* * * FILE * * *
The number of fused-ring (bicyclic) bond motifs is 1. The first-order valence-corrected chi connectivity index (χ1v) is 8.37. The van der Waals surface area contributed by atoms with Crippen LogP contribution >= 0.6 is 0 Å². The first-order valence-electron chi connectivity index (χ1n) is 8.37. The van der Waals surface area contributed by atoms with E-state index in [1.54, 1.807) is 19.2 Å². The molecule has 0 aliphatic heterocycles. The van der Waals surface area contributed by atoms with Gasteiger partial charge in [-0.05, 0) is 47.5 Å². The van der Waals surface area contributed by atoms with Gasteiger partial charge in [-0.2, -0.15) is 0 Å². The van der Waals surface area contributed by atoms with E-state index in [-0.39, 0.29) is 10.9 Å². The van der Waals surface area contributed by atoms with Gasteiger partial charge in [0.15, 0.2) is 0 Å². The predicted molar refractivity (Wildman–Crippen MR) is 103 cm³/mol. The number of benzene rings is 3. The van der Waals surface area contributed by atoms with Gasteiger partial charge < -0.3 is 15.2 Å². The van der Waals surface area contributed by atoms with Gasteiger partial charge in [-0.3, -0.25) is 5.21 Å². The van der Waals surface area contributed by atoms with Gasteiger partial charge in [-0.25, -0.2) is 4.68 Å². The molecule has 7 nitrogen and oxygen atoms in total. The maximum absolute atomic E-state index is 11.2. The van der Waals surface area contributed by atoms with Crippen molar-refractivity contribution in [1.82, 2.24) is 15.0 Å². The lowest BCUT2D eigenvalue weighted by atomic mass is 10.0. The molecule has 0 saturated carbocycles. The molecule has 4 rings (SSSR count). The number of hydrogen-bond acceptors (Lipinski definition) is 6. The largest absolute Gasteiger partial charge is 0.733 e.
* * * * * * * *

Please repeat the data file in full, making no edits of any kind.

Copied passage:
The number of fused-ring (bicyclic) bond motifs is 1. The first-order valence-corrected chi connectivity index (χ1v) is 8.37. The van der Waals surface area contributed by atoms with Crippen LogP contribution >= 0.6 is 0 Å². The first-order valence-electron chi connectivity index (χ1n) is 8.37. The van der Waals surface area contributed by atoms with E-state index in [1.54, 1.807) is 19.2 Å². The molecule has 0 aliphatic heterocycles. The van der Waals surface area contributed by atoms with Gasteiger partial charge in [-0.05, 0) is 47.5 Å². The van der Waals surface area contributed by atoms with Gasteiger partial charge in [-0.2, -0.15) is 0 Å². The van der Waals surface area contributed by atoms with E-state index in [-0.39, 0.29) is 10.9 Å². The van der Waals surface area contributed by atoms with Gasteiger partial charge in [0.15, 0.2) is 0 Å². The predicted molar refractivity (Wildman–Crippen MR) is 103 cm³/mol. The number of benzene rings is 3. The van der Waals surface area contributed by atoms with Gasteiger partial charge < -0.3 is 15.2 Å². The van der Waals surface area contributed by atoms with Gasteiger partial charge in [-0.3, -0.25) is 5.21 Å². The van der Waals surface area contributed by atoms with Gasteiger partial charge in [-0.25, -0.2) is 4.68 Å². The molecule has 7 nitrogen and oxygen atoms in total. The maximum absolute atomic E-state index is 11.2. The van der Waals surface area contributed by atoms with Crippen molar-refractivity contribution in [1.82, 2.24) is 15.0 Å². The lowest BCUT2D eigenvalue weighted by atomic mass is 10.0. The molecule has 0 saturated carbocycles. The molecule has 4 rings (SSSR count). The number of hydrogen-bond acceptors (Lipinski definition) is 6. The largest absolute Gasteiger partial charge is 0.733 e.